Referring now to the drawing, and especially to FIG. 1 thereof, an accident victim protector constructed in accordance with the present invention is illustrated generally 10 and is seen to include a sheet 12 of pliable material, such as a relatively heavy gage sheet of synthetic resin material, a textile material, or synthetic resin impregnated textile material, extending longitudinally between opposite end edges 14 and 16, and laterally between opposite side edges 18 and 20, the end edges 14, 16 and the side edges 18, 20 establishing a longitudinal length, a lateral width, and a perimeter extending around the area of the sheet 12. Deployment and securing means are shown in the form of a plurality of apertures 22 located adjacent the end edge. 14 and extending along the width of the sheet 12. Likewise, a similar plurality of apertures 24 are placed adjacent end edge 16. Supplemental apertures 26 are located along lines extending from end edge 16 toward end edge 14 adjacent each side edge 18 and 20, for purposes which will be explained in greater detail below. Preferably, each aperture 22, 24 and 26 is reinforced around the border of the aperture by a grommet 28 secured in the respective aperture.
The deployment and securing means of the protector 10 further includes bands 30 having securing members in the form of hooks 32 affixed to each end of each band 30. The bands 30 are constructed of an elastic material, such as that known as "bungee cord", so that the bands 30 have a self-adjusting length, as will be explained further hereinafter. The number of bands 30 may be varied, depending upon the particular manner in which the sheet 12 will be attached to a vehicle, as explained below. Several weighted pads 34 are integral with the sheet 12 along the lower side edge 20, and the sheet 12 includes a flap 36 contiguous with side edge 20, as show, and maintained within the sheet 12 by laterally extending zipper fasteners 38 at each side of the flap 36. Selectively detachable fasteners in the form of hook-and-loop fastener strips 40 and 42, such as those strips sold under the trademark VELCRO, are secured along a segment of the lower side edge 20 of the sheet 12 and adjacent the upper side edge 18, respectively, on both faces 44 and 46 of the sheet 12 (also see FIG. 3), and zipper fasteners 38 are of the type accessible from either of the faces 44 and 46. The function of the flap 36 will be discussed in detail below.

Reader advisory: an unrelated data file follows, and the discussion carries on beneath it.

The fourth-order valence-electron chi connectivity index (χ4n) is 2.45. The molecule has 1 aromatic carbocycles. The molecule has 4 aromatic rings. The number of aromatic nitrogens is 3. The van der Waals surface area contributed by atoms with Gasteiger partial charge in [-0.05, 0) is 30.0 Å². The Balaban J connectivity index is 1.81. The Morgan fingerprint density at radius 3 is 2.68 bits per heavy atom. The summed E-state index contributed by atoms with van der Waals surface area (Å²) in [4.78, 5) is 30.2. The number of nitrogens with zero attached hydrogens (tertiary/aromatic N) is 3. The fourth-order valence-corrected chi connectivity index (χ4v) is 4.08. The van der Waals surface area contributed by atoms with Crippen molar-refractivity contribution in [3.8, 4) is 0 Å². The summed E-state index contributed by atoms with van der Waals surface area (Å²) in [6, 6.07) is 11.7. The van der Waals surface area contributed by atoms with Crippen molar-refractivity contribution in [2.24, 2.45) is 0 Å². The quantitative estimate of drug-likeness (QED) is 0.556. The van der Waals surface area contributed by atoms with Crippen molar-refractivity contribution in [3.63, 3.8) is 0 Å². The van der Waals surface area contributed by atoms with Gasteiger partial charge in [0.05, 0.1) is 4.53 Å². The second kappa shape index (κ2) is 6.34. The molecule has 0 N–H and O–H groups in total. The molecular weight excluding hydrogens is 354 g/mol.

Turning now to FIGS. 2 and 3, a vehicle which has been involved in a vehicle accident is illustrated generally at 50 and is seen to be in the form of a crashed van having several glazed windows which include a windshield 52 and sidelights 54. As in most vans, vehicle 50 includes a backlight, but the backlight is not illustrated. Within the vehicle 50 is a dashboard 56, a steering column 58 projecting beyond the dashboard 56, a steering wheel 60, a seat 62, and a variety of further surrounding structural elements, such as a roof 64 and supporting posts 66. As a result of the vehicle accident, the driver of the vehicle 50 has become an accident victim pinned behind the steering wheel 60 so as to be trapped within the vehicle, as illustrated in phantom at 70. As is the case in very many vehicle accidents, in order to extricate the victim 70, it is necessary to remove the windshield 52 to gain appropriate access to the victim 70. While the preferred procedure would be to remove the windshield 52 as a whole, and thereby avoid breaking the glass of the windshield 52 and scattering shards of glass in the vicinity of the victim 70, with the possibility of concomitant further injury to the victim 70, cutting or breaking of the windshield 52 often is unavoidable, especially where haste is required. It then becomes necessary to protect the victim 70 against flying shards of glass or other debris generated during the rescue operations.
In order to afford the victim 70 such protection, protector 10 is deployed. Sheet 12 is spread over the windshield 52, inside the vehicle 50, so as to establish a shield between the windshield 52 and the trapped victim 70. The sheet 12 is secured in place by extending an appropriate number of bands 30 along the outside of the vehicle 50 and placing at least some of the hooks 32 of the bands 30 in selected apertures 22, 24 and 26 to hold the sheet 12 relatively taut and in place between the windshield 52 and the victim 70. Thus, as seen in FIG. 2, a lower band 30-1 is hooked into apertures selected from apertures 22 and 24 and extends around windshield wipers 72, while an upper band 30-2 is hooked into an aperture 22 and a selected one of apertures 26 to compensate for the difference in span covered by the lower and upper bands 30-1 and 30-2, respectively. It is noted that the choice provided by apertures 26 enables protector 10 to be adapted to a variety of window shapes and dimensions merely by selecting the appropriate combination of apertures to which the various bands 30 are connected. A supplemental band 30-3 is hooked directly to one of the windshield wipers 72 and to another aperture 24. Supplemental bands, as well as the primary bands, may be hooked to almost any available structural element of the vehicle 50 to accomplish securement and tensioning. All three of the bands 30-1, 30-2 and 30-3 are tensioned by virtue of the elastic nature of the material of the bands 30 so that the bands 30 tend to adjust to the proper length and exert tensioning forces on the sheet 12 tending to maintain the sheet 12 taut, regardless of the selected points of attachment. At the same time, the weighted pads 34 rest upon the cowl 74 of the dashboard 56, as seen in FIG. 4, to enhance isolation of the victim 70 from the windshield 52. Weighted pads 34 include a core 76 of resilient padding so as to fit against the cowl 74 while at the same time maintaining a relatively resilient construction which will not injure either the victim 70 or the rescue workers working with the protector 10.